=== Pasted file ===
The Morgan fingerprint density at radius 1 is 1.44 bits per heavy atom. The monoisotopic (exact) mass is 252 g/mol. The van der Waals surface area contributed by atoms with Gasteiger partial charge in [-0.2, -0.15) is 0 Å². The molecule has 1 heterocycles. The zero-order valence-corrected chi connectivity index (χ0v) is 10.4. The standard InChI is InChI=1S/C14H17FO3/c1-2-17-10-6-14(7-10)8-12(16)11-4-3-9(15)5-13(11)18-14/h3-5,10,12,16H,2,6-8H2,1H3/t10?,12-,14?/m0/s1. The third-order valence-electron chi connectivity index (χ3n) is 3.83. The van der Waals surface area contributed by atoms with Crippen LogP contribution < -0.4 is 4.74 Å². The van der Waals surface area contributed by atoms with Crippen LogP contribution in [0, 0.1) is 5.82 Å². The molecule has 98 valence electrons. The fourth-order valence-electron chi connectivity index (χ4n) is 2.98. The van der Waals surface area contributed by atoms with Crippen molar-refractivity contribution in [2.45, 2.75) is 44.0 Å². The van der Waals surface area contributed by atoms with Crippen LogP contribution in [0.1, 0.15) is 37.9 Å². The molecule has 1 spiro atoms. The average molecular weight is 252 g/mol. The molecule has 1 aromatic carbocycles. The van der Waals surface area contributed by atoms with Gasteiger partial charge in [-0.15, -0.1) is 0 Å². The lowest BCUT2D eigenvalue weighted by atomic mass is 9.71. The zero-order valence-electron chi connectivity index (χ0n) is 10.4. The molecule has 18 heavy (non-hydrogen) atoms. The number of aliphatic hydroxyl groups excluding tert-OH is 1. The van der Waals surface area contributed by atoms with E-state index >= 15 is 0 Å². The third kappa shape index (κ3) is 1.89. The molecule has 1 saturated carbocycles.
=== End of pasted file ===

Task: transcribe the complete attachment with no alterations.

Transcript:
The Morgan fingerprint density at radius 1 is 1.44 bits per heavy atom. The monoisotopic (exact) mass is 252 g/mol. The van der Waals surface area contributed by atoms with Gasteiger partial charge in [-0.2, -0.15) is 0 Å². The molecule has 1 heterocycles. The zero-order valence-corrected chi connectivity index (χ0v) is 10.4. The standard InChI is InChI=1S/C14H17FO3/c1-2-17-10-6-14(7-10)8-12(16)11-4-3-9(15)5-13(11)18-14/h3-5,10,12,16H,2,6-8H2,1H3/t10?,12-,14?/m0/s1. The third-order valence-electron chi connectivity index (χ3n) is 3.83. The van der Waals surface area contributed by atoms with Crippen LogP contribution < -0.4 is 4.74 Å². The van der Waals surface area contributed by atoms with Crippen LogP contribution in [0, 0.1) is 5.82 Å². The molecule has 98 valence electrons. The fourth-order valence-electron chi connectivity index (χ4n) is 2.98. The van der Waals surface area contributed by atoms with Crippen molar-refractivity contribution in [2.45, 2.75) is 44.0 Å². The van der Waals surface area contributed by atoms with Crippen LogP contribution in [0.1, 0.15) is 37.9 Å². The molecule has 1 spiro atoms. The average molecular weight is 252 g/mol. The molecule has 1 aromatic carbocycles. The van der Waals surface area contributed by atoms with Gasteiger partial charge in [-0.15, -0.1) is 0 Å². The lowest BCUT2D eigenvalue weighted by atomic mass is 9.71. The zero-order valence-electron chi connectivity index (χ0n) is 10.4. The molecule has 18 heavy (non-hydrogen) atoms. The number of aliphatic hydroxyl groups excluding tert-OH is 1. The van der Waals surface area contributed by atoms with E-state index >= 15 is 0 Å². The third kappa shape index (κ3) is 1.89. The molecule has 1 saturated carbocycles.